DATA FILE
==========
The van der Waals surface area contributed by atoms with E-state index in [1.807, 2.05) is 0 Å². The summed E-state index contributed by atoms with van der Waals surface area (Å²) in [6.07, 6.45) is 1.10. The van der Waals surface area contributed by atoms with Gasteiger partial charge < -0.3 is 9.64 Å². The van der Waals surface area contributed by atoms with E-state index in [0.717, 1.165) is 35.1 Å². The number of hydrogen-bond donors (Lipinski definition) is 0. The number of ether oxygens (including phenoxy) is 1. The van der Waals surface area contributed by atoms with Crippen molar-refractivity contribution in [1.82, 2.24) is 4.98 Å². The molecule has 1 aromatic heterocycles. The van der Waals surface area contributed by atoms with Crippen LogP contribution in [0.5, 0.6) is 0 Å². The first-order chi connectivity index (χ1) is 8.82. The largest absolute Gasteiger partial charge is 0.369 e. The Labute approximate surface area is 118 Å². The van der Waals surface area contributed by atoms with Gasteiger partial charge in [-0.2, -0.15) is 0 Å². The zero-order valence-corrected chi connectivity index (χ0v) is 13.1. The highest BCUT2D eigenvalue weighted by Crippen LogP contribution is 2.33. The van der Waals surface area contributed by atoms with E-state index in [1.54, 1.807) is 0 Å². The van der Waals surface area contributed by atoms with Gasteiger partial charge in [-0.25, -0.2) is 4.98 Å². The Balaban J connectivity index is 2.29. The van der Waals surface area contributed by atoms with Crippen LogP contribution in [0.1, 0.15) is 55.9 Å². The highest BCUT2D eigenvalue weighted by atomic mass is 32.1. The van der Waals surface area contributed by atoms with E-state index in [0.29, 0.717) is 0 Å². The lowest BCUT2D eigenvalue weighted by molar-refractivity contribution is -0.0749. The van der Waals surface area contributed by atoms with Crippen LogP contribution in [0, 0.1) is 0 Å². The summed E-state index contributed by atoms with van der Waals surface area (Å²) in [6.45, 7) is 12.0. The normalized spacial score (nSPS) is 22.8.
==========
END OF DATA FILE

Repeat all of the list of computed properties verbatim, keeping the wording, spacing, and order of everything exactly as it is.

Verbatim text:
The van der Waals surface area contributed by atoms with E-state index in [1.807, 2.05) is 0 Å². The summed E-state index contributed by atoms with van der Waals surface area (Å²) in [6.07, 6.45) is 1.10. The van der Waals surface area contributed by atoms with Gasteiger partial charge < -0.3 is 9.64 Å². The van der Waals surface area contributed by atoms with E-state index in [0.717, 1.165) is 35.1 Å². The number of hydrogen-bond donors (Lipinski definition) is 0. The number of ether oxygens (including phenoxy) is 1. The van der Waals surface area contributed by atoms with Crippen molar-refractivity contribution in [1.82, 2.24) is 4.98 Å². The molecule has 1 aromatic heterocycles. The van der Waals surface area contributed by atoms with Crippen LogP contribution in [0.5, 0.6) is 0 Å². The first-order chi connectivity index (χ1) is 8.82. The largest absolute Gasteiger partial charge is 0.369 e. The Labute approximate surface area is 118 Å². The van der Waals surface area contributed by atoms with Gasteiger partial charge in [-0.2, -0.15) is 0 Å². The zero-order valence-corrected chi connectivity index (χ0v) is 13.1. The highest BCUT2D eigenvalue weighted by Crippen LogP contribution is 2.33. The van der Waals surface area contributed by atoms with E-state index in [1.54, 1.807) is 0 Å². The van der Waals surface area contributed by atoms with Gasteiger partial charge in [-0.25, -0.2) is 4.98 Å². The Balaban J connectivity index is 2.29. The van der Waals surface area contributed by atoms with Crippen LogP contribution in [0.1, 0.15) is 55.9 Å². The highest BCUT2D eigenvalue weighted by atomic mass is 32.1. The van der Waals surface area contributed by atoms with E-state index in [0.29, 0.717) is 0 Å². The lowest BCUT2D eigenvalue weighted by molar-refractivity contribution is -0.0749. The van der Waals surface area contributed by atoms with Crippen LogP contribution in [0, 0.1) is 0 Å². The summed E-state index contributed by atoms with van der Waals surface area (Å²) in [6.45, 7) is 12.0. The normalized spacial score (nSPS) is 22.8.